The earth's environment is steadily improving. Global warming is nothing much to worry about. The real danger is the Kyoto Treaty, which will cost far too much and do almost no good. These are the ideas of a Danish professor and former Greenpeace activist who has written a book titled, "The Skeptical Environmentalist." The book, which has recently been published in English, is causing outrage in the environmental community.
His fans call Bjorn Lomborg an outstanding representative of a "new breed of scientists - mathematically-skilled and computer-adept." One favorable review predicts his new book will overturn our most basic assumptions about the world's environment.
But to his detractors he is not a scientist at all, but a fraud: a statistics professor who they claim makes selective use of statistics to support a right-wing, anti-environment agenda.
Sitting in his Copenhagen apartment dressed in jeans and a T-shirt, the blond, 36 year old backpacker hardly seems like the same Bjorn Lomborg who is challenging the very foundations of the green movement. He explains that he started out as an environmental activist. "I'm an old Greenpeace, left-wing kind of guy and thought basically, yes, things are getting worse and worse," he said. "Then I read an interview with Julian Simon, [the late] American economist, that tells us things are actually getting better and better, contrary to common knowledge. I thought, No, it can't be true. But he said 'Go check it yourself,' ... so I'll have to get his book, to see that it was probably wrong. And it was sufficiently good, his book, and it looked sufficiently substantiated that it would probably be fun to debunk. So I got some of my best students together and we did a study course in the fall of '97.... We wanted to show, you know, this is entirely wrong, this is right-wing American propaganda. As it turned out over the next couple months, we were getting debunked for the most part."
Professor Lomborg says the project convinced him that environmental groups, the so-called greens, are exaggerating their claims of global environmental gloom and doom.
But he says those exaggerations and sometimes, he adds, even outright falsehoods, often become part of conventional wisdom, accepted by a majority of people because he says green groups seem to enjoy more credibility than governments or business lobbies. "Everybody knows businesses, when they say 'don't worry about the environment,' it may be true, but they might also have a good reasons for saying it, profit reasons, ulterior motives," said Bjorn Lomborg. "So we're skeptical. But we're not in the same way skeptical of green groups, but they are also lobby groups. They also have an agenda."
One of Professor Lomborg's favorite targets is the Kyoto Treaty on global warming.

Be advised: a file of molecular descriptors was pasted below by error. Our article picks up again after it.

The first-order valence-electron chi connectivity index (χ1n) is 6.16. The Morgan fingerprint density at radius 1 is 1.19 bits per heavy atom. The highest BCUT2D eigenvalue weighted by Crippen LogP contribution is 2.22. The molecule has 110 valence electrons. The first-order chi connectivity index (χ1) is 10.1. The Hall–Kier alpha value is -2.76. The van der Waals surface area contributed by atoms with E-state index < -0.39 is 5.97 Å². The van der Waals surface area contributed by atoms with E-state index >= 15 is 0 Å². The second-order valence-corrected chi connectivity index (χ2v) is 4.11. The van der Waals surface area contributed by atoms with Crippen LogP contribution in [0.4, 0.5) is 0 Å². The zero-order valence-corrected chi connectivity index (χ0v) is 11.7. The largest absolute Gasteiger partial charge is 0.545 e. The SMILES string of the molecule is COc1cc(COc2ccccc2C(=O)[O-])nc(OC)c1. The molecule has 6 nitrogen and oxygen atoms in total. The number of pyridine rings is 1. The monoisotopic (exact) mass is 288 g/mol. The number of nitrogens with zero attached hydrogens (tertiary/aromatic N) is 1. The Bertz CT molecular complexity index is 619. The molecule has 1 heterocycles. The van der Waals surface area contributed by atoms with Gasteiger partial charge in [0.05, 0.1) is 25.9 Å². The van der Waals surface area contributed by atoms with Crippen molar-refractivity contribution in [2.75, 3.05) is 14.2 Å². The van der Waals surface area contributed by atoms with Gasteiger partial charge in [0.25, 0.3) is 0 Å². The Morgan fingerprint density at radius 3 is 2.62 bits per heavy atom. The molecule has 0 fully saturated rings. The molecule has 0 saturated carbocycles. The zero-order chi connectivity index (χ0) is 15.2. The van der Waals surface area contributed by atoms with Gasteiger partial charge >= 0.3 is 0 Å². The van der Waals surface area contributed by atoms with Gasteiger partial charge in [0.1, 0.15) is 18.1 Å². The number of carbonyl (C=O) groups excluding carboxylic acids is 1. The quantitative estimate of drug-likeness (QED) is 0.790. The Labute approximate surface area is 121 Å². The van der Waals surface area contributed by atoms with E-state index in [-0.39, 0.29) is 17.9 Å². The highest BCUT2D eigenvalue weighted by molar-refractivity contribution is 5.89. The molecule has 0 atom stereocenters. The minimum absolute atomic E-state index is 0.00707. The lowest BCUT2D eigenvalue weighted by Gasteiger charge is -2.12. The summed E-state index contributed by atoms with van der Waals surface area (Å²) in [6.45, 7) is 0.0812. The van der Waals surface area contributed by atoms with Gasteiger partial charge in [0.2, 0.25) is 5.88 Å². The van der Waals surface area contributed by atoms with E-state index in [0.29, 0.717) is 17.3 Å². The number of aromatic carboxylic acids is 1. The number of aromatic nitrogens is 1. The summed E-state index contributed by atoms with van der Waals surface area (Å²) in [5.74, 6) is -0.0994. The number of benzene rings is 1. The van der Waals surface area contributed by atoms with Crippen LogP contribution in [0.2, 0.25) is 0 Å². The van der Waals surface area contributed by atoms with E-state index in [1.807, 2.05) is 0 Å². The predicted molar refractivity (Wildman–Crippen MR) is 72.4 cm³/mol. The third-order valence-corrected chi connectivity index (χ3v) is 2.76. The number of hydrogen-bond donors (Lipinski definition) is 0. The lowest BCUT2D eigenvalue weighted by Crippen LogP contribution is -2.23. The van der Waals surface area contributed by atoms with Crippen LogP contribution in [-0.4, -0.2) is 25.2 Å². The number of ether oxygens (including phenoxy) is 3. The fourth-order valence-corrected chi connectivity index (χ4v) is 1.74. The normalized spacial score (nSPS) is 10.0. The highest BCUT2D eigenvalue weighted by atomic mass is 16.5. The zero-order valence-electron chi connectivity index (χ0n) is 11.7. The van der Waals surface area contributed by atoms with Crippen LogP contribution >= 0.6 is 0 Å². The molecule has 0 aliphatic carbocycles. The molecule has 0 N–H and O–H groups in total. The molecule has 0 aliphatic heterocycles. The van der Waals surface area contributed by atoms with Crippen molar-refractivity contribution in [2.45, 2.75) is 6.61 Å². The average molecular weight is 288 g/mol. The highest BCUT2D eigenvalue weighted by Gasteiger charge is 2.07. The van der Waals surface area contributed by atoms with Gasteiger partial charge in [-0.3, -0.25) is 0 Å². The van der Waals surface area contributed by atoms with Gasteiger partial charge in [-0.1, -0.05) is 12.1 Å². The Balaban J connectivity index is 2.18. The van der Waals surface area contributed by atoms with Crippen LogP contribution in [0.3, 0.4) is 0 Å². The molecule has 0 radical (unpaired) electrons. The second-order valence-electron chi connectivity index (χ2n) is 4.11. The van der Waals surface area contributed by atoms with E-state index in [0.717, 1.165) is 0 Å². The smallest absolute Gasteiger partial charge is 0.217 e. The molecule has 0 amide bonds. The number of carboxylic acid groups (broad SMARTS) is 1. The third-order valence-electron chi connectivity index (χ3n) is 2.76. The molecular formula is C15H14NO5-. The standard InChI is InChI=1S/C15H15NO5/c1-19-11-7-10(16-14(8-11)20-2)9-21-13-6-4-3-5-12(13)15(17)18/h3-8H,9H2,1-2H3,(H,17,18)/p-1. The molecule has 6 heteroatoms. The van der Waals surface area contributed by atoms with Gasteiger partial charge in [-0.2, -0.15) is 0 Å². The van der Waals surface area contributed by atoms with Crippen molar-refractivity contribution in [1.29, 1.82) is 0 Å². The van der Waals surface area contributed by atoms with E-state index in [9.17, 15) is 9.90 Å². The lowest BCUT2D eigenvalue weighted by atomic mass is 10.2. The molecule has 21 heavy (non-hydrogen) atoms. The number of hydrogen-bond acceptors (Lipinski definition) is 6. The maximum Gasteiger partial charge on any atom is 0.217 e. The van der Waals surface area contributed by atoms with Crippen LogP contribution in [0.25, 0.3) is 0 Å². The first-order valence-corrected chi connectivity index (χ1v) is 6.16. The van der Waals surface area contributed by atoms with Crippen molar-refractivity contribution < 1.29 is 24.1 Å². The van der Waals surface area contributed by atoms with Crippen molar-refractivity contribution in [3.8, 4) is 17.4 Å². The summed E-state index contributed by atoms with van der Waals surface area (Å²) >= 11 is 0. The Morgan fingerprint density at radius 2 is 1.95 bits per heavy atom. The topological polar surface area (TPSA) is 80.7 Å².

A host of recent studies predict catastrophic consequences for the environment from a rise in global temperatures. The United Nations Panel on Climate Change, backed by 3,000 scientists, has thrown its full weight behind the argument that global warming is happening faster than expected, and that ratification of the Kyoto Protocol is urgent.
Professor Lomborg concedes that global warming is real, but calls the Kyoto Treaty a monumental waste of money. "Basically, Kyoto will do very little to change global warming," he said. "On the other hand, Kyoto will be incredibly expensive. It will cost anywhere from $150-350 billion a year, that's a lot of money when compared to the total global aid of about $50 billion a year. So the idea is, just for one year of Kyoto, we could give clean drinking water and sanitation to every single human being on earth. This would avoid 2 million deaths a year, and help half a billion people from not getting seriously ill each year."
That argument has sparked a furious outcry from environmentalists. Klaus Heinberg, a professor of environmental sciences at Denmark's Roskilde University, accuses Professor Lomborg of twisting facts and manipulating statistics. "His main argument is that we can use the money we earned through industrialism to repair all the bad things going on," he said. "That kind of argument is dangerous. He made these weird comparisons that normal people make in fun, like 'if all children in Europe stopped eating ice cream, then we would have enough money for eliminating diseases in Africa.' He uses that kind of argument seriously, and he does that in the Climate and Kyoto connection."
Professor Lomborg denies being a supporter of U.S. President George Bush, and says he is not happy that his conclusions will undoubtedly be used for political ends.
President Bush announced in March that Washington was abandoning the Kyoto agreement, saying it would place unfair burdens on the U.S. economy.
Professor Lomborg says it is a scientist's duty to put out the information, regardless of the political consequences. "If we start thinking, we can't say this because I'm gonna help somebody, for instance Bush, somebody I might not like, so I should keep it back, then I become a small politician instead of being a scientist," said Professor Lomborg. "So in that respect, I say it's an occupational hazard of being a scientist that you sometimes end up supporting what you in your own personal, political views, you would think of as the wrong people."
Professor Lomborg says he expected a hostile response from green groups to his claim that, in fact, the environment is getting better and better. He says for that reason, he has been very careful to use only statistics from what he says are respected sources.
And what does he say might be a better answer to global warming than the Kyoto Treaty? Investing in research into renewable energy sources. That, he says, is the long-term solution. As solar energy becomes economical, the level of the carbon dioxide emissions that cause warming should decline sharply.